Ms. Katz is the president of the Katz Company, an emergency medicine consulting firm dedicated to providing expert physician recruitment services and training emergency medicine residents in effective job searching.
Nothing can toss a wrench into a budding career more quickly than a lousy reference. And it's not just negative information that can do the job. A badly written reference or one providing skimpy, nonspecific information can be just as damaging.
ED hiring authorities say they aren't thrilled with the references they have seen lately. The director of a metropolitan ED told me he sometimes wonders if references are a snow job, an effort to dump a less talented physician. “I get letters that have enough real content to fill a thimble. Then when I try to follow up on the phone, they either duck my calls or give me a quick, ‘Yeah, he's real good,’ and hurry to hang up. How can they justify that? If you are in an administrative position, providing accurate and detailed references is part of the job, not something you blow off.”
But perhaps those writing references just don't know how to write one. I asked a few physicians in hiring positions what they want to see in a reference letter, and first and foremost, they said it had to come from someone qualified to provide it. If you are asked to provide a reference, first ask yourself if you have known the person long enough and worked with him closely enough to have solid knowledge of his skills. Another consideration: Do you think highly enough of the person to provide an enthusiastic reference that will be an asset in his job search?
If the answer to any of these questions is no, you should probably decline politely. Obviously, residency program directors and supervisors of departing physicians are obligated to provide a reference. But there is a right way to do it even if you're providing a reference out of obligation. It is important that the reference include specifics about the nature and length of your relationship with the physician and details on the information provided.
Mark Alderdice, MD, a regional director and partner with CEP America, said reference letters carry less weight if they are impersonal or anonymous. “A good reference letter establishes a relationship between the writer and the evaluator. It is best if the writer is known to the reader. Choice of references is critical in this area,” he said.
Dr. Alderdice said a memorable reference letter makes statements such as “one of the five best residents ever in this program,” or “I have worked with John for 14 years, and consider him to embody the very best attributes of a physician.” Unequivocal statements that place the candidate in the top echelon are the ones that catch his interest.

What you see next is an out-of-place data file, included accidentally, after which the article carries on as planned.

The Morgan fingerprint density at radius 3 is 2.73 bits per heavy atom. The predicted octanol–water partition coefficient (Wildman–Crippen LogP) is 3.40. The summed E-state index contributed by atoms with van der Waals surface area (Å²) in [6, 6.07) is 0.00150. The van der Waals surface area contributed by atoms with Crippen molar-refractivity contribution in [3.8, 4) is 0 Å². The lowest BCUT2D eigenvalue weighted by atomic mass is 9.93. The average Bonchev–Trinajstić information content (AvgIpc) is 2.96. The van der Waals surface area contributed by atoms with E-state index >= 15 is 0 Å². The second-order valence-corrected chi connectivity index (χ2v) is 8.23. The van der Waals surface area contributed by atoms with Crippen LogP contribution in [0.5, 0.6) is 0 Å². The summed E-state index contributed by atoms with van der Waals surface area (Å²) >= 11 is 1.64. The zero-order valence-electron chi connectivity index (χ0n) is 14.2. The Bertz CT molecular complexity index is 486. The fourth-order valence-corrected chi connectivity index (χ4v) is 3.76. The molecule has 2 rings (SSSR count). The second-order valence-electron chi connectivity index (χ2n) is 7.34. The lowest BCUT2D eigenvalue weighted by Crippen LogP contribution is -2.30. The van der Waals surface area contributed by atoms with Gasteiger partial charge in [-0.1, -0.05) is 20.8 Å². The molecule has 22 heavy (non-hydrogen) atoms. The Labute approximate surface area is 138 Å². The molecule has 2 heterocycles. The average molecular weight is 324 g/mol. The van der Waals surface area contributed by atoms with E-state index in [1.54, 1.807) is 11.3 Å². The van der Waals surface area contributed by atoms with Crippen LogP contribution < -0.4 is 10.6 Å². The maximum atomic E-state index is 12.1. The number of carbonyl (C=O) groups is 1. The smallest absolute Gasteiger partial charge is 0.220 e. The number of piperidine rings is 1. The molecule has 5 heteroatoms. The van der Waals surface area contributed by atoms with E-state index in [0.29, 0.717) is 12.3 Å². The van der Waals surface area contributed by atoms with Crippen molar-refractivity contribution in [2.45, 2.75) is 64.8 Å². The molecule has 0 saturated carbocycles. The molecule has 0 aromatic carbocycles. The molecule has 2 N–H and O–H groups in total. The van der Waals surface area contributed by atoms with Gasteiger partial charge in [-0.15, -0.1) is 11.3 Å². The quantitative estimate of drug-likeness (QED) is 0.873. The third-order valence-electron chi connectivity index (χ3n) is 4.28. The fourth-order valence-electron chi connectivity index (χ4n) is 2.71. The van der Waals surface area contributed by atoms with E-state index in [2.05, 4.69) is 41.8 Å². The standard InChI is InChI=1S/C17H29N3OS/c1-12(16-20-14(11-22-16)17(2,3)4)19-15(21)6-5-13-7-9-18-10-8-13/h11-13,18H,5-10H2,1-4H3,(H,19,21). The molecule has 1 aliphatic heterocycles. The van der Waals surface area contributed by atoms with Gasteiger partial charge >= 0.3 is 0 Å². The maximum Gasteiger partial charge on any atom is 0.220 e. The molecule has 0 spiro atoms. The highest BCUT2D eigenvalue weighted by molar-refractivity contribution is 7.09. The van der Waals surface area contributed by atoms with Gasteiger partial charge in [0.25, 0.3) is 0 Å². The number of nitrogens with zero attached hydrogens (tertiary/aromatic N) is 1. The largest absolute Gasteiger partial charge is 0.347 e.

Cookie-cutter references, however, carry the potential of backlash, Dr. Alderdice said. “Letters that lack any categorical statements sound like they were done by rote, and are to many readers a red flag. I only make follow-up calls if the reference is ambiguous or seems halfhearted. I am more likely to call someone the applicant didn't list if I get the feeling the writer is unenthusiastic. A nurse manager may be more candid than a medical director who is trying to ease a poor performer out of his department.”
Chris Michos, MD, the chairman of emergency medicine at Waterbury (CT) Hospital, could teach a course in writing references. He said he looks for a serious level of interest by the writer, a well-constructed evaluation, and a letter that demonstrates effort and honest assessment. He said the letter should cover the candidate's clinical and procedural skills, information about his current position or program, and interpersonal skills with patients, nurses, colleagues, and consultants.
Dr. Michos said he still follows a rule his mentor taught him about recommending candidates. “If asked to provide a reference, I am going to say nine good things about the person, and mention one area that needed improvement. If it's all good, the reference appears unbelievable,” he said. But when you mention an area where improvement was needed and gained, it shows the person has the ability to listen and accept criticism and the good sense to act on it.”
If you are asked or required to provide a reference, make sure you provide one that benefits the physician, not one that could impede his job search, and take the time and effort to do it right. A reference can make the difference between a physician getting a job or being passed over.
© 2009 Lippincott Williams & Wilkins, Inc.